Poland and judicial reform, democracy at risk?

On the 29 July the European Commission launched legal action against Poland. Infringement proceedings are put into action as soon as a Member State appears to have failed to fulfill a Treaty obligation. In this specific case, the risk is directly linked to the idiosyncrasies of the judicial reform proposed by the ruling Law and Justice party (PiS). The Commission fears that the reform will undermine the independence of the judiciary and put democracy into danger. According to the press release issued on the same day, the Commission’s key concern is the one related to “the discrimination on the basis of gender due to the introduction of a different retirement age for female judges (60 years) and male judges (65 years)”. The discretionary powers given to the Minister of Justice to extend the mandate of judges who have reached the retirement age, as well as to dismiss and appoint Court Presidents, have also been a cause for concern for Brussels.

Warsaw has one month to respond to this formal warning. If Poland fails to address the concerns, the European Commission will trigger the Article 7 procedure, which has never been invoked before. Article 7 of the Treaty of European Union is designed to sustain the rule of law while freezing a country’s right to vote in meetings of EU ministers. Poland would not only suffer a loss of voting rights in the bloc, but also incur economic sanctions and the cutting of financial support. As Poland is by far the biggest beneficiary of EU cohesion funds, the collateral damages could be serious.


Brussels and Warsaw, a point of no return?

This is not the first time that Poland clashes with the EU. Let us consider, for instance, the ongoing dispute over an ancient forest spanning 350,000 acres between Poland and Belarus. Poland’s Minister of the Environment Jan Szyszko has repeatedly warned of a spreading barked beetle infestation, specifically affecting spruce trees and forcing intervention with large-scale logging. Being home to a variety of endangered species, such as the European bison, the Białowieża Forest is a UNESCO World Heritage Site. Despite its importance, Szyszko approved a plan that triples the amount of logging allowed in the area. Moreover, PiS has also tripled the quota of wood that can be harvested in Białowieża. In this respect, the European Court of Justice has recently ordered Poland to stop large scale-logging as it could cause irreversible damage to the forest and, as a consequence, violate the bloc’s wildlife protection laws. Nevertheless, Warsaw replied that logging will not stop.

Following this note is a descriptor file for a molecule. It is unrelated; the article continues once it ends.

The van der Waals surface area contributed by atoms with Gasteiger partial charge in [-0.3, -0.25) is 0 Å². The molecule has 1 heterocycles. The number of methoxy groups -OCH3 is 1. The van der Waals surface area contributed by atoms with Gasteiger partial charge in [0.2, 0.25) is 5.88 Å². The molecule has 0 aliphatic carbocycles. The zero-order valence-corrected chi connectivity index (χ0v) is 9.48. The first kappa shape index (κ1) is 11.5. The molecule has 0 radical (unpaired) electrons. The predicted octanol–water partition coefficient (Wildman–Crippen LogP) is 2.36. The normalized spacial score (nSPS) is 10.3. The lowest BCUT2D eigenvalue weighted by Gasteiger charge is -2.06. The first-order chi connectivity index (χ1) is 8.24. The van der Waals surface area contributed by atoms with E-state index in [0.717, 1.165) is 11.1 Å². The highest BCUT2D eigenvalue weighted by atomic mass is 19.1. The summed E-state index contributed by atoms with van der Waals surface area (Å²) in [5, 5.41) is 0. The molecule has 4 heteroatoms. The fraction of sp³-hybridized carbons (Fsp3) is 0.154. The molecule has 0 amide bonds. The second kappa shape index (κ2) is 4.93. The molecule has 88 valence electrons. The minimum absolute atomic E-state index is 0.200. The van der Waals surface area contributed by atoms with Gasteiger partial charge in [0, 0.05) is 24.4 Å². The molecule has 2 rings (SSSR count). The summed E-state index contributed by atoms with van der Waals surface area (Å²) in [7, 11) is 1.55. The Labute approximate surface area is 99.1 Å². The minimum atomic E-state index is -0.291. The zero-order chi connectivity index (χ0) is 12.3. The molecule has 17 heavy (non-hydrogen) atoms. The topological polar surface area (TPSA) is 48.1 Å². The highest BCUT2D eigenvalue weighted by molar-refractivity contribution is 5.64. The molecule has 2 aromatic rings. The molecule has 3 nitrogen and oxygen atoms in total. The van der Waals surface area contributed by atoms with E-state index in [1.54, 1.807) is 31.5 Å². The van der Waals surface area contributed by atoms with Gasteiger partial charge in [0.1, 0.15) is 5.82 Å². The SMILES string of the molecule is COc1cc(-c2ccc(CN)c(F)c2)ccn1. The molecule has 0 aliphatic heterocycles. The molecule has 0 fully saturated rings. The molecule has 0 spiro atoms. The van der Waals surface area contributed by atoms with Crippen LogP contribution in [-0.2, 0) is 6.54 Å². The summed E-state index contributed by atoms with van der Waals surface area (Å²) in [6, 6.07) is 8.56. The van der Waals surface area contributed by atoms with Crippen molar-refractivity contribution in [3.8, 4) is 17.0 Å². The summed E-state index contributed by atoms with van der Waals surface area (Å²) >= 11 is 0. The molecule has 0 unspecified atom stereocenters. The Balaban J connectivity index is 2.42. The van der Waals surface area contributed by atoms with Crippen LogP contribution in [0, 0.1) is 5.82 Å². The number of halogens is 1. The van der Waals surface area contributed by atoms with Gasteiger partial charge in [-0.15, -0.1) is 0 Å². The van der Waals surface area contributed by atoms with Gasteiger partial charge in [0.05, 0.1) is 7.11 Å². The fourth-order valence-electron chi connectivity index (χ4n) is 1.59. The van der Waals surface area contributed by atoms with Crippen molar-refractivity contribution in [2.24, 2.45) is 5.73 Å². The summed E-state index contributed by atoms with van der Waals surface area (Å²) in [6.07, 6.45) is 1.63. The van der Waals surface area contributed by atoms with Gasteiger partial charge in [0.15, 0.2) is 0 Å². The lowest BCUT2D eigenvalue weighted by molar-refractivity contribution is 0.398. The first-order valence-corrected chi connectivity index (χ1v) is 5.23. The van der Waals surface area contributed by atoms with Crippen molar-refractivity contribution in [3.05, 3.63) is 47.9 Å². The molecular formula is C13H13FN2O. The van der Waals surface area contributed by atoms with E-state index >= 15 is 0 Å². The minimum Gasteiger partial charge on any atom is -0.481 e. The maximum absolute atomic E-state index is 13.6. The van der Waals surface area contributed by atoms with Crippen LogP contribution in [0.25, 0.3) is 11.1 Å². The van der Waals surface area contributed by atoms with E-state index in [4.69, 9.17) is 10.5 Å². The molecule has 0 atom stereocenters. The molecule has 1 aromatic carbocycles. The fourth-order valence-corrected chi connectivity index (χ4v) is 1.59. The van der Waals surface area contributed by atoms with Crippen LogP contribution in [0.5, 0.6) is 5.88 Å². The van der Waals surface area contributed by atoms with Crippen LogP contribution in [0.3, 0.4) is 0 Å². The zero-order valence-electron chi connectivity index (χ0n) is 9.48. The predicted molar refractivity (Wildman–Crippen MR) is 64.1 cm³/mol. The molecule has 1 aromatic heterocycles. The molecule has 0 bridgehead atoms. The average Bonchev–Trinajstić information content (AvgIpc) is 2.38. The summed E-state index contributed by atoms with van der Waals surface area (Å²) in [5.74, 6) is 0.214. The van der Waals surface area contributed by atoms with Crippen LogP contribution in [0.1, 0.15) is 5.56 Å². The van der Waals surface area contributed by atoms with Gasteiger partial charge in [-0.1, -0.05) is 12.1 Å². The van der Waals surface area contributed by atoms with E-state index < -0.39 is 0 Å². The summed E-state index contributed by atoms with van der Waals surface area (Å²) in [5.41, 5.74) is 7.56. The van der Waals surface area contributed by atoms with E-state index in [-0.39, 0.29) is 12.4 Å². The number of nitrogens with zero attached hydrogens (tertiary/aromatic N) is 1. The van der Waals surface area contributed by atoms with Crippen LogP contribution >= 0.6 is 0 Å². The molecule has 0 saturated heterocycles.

Furthermore, the European Commission launched in June another infringement procedure targeting Poland, Hungary and Czech Republic, accusing them of not fulfilling the obligations outlined in a 2015 plan to relocate refugees from Italy and Greece. The Polish and Hungarian governments refused to take in refugees, while the Czech Republic accepted only 12 from a designated quota of 2,691.


Poland, a success story transformed into a demokratura

 Poland is the EU’s sixth most populous Member State. It joined the European Union in 2004, and since then it has always represented a role model among the former Soviet bloc states admitted to the EU. Warsaw embodies the success story of post-communist transition, and this in comparison with other countries in Eastern Europe. To prove this, we should consider the crisis of 2009: while German, British and Italian economies shrank by about 5 percent, Poland was the only country in the EU to experience economic growth. Often depicted as a proud, conservative and Catholic country, Poland has played an important role in the framework of EU’s external relations after the collapse of Communism in the late 1980s. In fact, before Poland’s accession to EU, Polish politicians tried to strengthen political cooperation with its neighbouring countries.

Despite past efforts, the risk of a marginalisation of Poland in Europe is now very high, as underlined also by Donald Tusk, former Polish Prime Minister and President of the European Council. The PiS (whose leader, Jarosław Kaczynski, is a conservative, nationalist and anti-European) took power in 2015. Kaczynski’s political agenda aims now at decentralizing the media and limiting foreign ownership of media companies in Poland. In response to this flow of anti-democratic measures, over the past few weeks protesters have flooded the streets all across Poland.

The election of Emmanuel Macron in France went along with the comfortable illusion that the European Union was finally safe. Nevertheless, the political situation in Poland, where democracy and authoritarianism are silently cohabiting in the form of demokratura, reminds us that this is not the case. Populisms are not in retreat. And Poland could be the next big test for the EU.